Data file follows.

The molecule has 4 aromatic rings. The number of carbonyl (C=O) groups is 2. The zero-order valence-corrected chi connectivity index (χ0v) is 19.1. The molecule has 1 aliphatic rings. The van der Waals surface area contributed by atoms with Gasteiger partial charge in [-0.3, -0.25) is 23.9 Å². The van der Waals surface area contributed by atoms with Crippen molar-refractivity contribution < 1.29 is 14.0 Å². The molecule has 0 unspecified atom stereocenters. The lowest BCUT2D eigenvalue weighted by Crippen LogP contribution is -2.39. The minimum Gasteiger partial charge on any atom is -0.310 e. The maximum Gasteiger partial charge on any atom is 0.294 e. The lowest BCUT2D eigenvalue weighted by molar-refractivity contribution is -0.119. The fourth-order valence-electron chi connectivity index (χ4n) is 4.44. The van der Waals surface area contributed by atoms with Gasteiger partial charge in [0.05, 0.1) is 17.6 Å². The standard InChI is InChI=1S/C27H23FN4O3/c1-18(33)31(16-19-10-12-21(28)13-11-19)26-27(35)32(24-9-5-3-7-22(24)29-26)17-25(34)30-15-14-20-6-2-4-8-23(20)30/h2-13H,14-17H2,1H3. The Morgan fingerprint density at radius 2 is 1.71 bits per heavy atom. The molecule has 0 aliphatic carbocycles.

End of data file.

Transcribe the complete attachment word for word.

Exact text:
The molecule has 4 aromatic rings. The number of carbonyl (C=O) groups is 2. The zero-order valence-corrected chi connectivity index (χ0v) is 19.1. The molecule has 1 aliphatic rings. The van der Waals surface area contributed by atoms with Gasteiger partial charge in [-0.3, -0.25) is 23.9 Å². The van der Waals surface area contributed by atoms with Crippen molar-refractivity contribution < 1.29 is 14.0 Å². The molecule has 0 unspecified atom stereocenters. The lowest BCUT2D eigenvalue weighted by Crippen LogP contribution is -2.39. The minimum Gasteiger partial charge on any atom is -0.310 e. The maximum Gasteiger partial charge on any atom is 0.294 e. The lowest BCUT2D eigenvalue weighted by molar-refractivity contribution is -0.119. The fourth-order valence-electron chi connectivity index (χ4n) is 4.44. The van der Waals surface area contributed by atoms with Gasteiger partial charge in [0.05, 0.1) is 17.6 Å². The standard InChI is InChI=1S/C27H23FN4O3/c1-18(33)31(16-19-10-12-21(28)13-11-19)26-27(35)32(24-9-5-3-7-22(24)29-26)17-25(34)30-15-14-20-6-2-4-8-23(20)30/h2-13H,14-17H2,1H3. The Morgan fingerprint density at radius 2 is 1.71 bits per heavy atom. The molecule has 0 aliphatic carbocycles.